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Robert James Fischer vs Boris Spassky
"Best by Protest" (game of the day Feb-20-2007)
Fischer - Spassky World Championship Match (1972), Reykjavik ISL, rd 6, Jul-23
Queen's Gambit Declined: Tartakower Defense. Exchange Variation (D59)  ·  1-0


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Kibitzer's Corner
< Earlier Kibitzing  · PAGE 29 OF 29 ·  Later Kibitzing>
Jun-12-16  ZonszeinP: I think this game is overrated!
Spassky was not even ready and played weakly in the opening (Wasn't even ready for an improvement invented by Geller.....his own "second"!!!!)
Premium Chessgames Member
  diceman: <Petrosianic: <But with Fischer it was not always about the money. He believed that professional chess players should be better compensated for their efforts but apparently to him this meant <all> professional chess players, not just himself.>

Fischer wasn't greedy in the usual sense of the word. He didn't care about money for its purchasing power (at least not until after he'd been living on the streets for years and gotten sick of it). He cared about it as a Certificate of Status. "I got this much" means "I'm this important." >

A Fischer hater adds "mind-reading" to his skillset.

Jun-13-16  Howard: Arguably, this game has probably been a bit, indeed, overrated. For one thing, it didn't even make the top-five for the Informant for the second half of 1972.

It at least had some symbolic significance---it marked the first time that Fischer pulled ahead in the match !

Jun-13-16  ZonszeinP: I believe it was Spassky's first defeat ever with the Tartakower system
Premium Chessgames Member
  keypusher: <ZonszeinP>

Portisch vs Spassky, 1967

Jun-13-16  ZonszeinP: Thankyou
I read something at the time written by Gligoric (not sure) on Spassky losing this for the first time and believed it 100% Great game by Portisch
Premium Chessgames Member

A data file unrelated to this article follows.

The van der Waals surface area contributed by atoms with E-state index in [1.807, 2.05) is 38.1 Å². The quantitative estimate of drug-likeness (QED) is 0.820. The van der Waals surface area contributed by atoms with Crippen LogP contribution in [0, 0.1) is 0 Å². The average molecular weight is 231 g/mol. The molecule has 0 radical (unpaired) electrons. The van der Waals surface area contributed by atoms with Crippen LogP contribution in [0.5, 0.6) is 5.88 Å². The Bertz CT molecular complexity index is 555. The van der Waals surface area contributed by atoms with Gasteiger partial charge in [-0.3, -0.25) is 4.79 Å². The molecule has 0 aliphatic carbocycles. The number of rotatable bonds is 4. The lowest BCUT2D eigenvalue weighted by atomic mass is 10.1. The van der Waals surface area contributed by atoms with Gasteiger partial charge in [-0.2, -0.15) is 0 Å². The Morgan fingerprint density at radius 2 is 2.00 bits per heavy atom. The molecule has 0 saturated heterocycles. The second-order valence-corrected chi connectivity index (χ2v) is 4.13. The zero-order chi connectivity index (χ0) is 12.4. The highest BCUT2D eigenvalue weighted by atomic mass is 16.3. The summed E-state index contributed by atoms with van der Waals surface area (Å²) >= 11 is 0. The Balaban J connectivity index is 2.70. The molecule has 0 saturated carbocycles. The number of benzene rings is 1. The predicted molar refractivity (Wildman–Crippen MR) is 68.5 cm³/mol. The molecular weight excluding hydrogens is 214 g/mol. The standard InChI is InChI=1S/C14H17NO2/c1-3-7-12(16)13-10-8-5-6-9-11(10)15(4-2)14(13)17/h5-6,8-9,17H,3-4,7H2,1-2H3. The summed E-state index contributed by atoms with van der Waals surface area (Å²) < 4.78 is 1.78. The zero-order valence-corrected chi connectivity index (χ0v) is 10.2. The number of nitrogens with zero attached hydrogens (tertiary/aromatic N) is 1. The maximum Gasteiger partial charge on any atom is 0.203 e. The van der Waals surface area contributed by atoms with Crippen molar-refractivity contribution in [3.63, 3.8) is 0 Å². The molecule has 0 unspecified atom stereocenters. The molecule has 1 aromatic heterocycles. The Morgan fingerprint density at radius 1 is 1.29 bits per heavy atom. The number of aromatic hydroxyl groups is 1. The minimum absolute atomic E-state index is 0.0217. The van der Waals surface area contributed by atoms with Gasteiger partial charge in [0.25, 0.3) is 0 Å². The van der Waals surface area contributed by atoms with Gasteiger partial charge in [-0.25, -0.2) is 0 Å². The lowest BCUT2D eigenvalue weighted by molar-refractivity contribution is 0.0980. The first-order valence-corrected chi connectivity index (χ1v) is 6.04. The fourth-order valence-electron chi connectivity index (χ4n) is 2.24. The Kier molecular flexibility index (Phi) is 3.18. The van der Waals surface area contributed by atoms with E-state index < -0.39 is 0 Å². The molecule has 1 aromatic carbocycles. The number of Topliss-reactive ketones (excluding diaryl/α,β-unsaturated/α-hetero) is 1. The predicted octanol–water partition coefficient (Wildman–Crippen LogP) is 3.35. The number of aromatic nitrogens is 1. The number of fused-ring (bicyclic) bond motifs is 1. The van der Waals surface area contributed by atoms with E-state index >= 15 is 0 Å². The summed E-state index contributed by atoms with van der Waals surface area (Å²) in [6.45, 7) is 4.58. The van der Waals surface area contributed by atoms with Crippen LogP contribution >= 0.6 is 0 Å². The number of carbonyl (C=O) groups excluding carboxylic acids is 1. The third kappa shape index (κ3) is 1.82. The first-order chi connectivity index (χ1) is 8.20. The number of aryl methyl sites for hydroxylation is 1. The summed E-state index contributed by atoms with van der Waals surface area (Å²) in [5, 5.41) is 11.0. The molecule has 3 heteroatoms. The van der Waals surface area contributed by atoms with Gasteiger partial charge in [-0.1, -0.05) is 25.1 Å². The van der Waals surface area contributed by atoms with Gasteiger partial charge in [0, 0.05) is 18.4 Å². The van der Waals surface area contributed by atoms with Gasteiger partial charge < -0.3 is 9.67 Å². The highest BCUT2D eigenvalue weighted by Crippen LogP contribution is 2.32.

offramp: <Dragi: pure f.....g perfection.> I don't think it is perfect.
Premium Chessgames Member
  diceman: <Howard: Arguably, this game has probably been a bit, indeed, overrated. For one thing, it didn't even make the top-five for the Informant for the second half of 1972.

It at least had some symbolic significance---it marked the first time that Fischer pulled ahead in the match !>

Supposedly, after he resigned, Spassky
clapped along with the audience.

...doubt there were many games where he did that.

Nov-05-16  SimplicityRichard: Fischer's Numero Uno positional masterpiece finalised by an elegant exchange sacrifice. Chess at its best this is. No wonder Spassky stood up and clapped.#
Nov-05-16  Howard: Oh, Spassky did indeed stand at the end of Game 6 in order to join in the applause. This was mentioned, in fact, in Chess World Championship 1972.

Not only that, the NYT ran a front-page article in November, 1981 about the conclusion of Karpov-Korchnoi 1981, and the story also mentioned that occurrence.

Nov-21-16  The Kings Domain: One can see why Spassky stood up and clapped. The sheer perfection of Fischer's moves is of a beauty unsurpassed in the game.
Dec-02-16  Grbasowski: Fischer, a bez e4!
Dec-02-16  Grbasowski: Why not 28.Rf7?!
Premium Chessgames Member
  keypusher: <Grbasowski: Why not 28.Rf7?!>


Dec-02-16  Howard: Reuben Fine overlooks 28...Ng5 in that atrocious "book" he wrote about the match!
Dec-07-16  N.O.F. NAJDORF: According to Larry Evans, Fischer was more concerned about the extent to which he would be exploited by any agent who proposed a deal than interested in how much he himself would earn.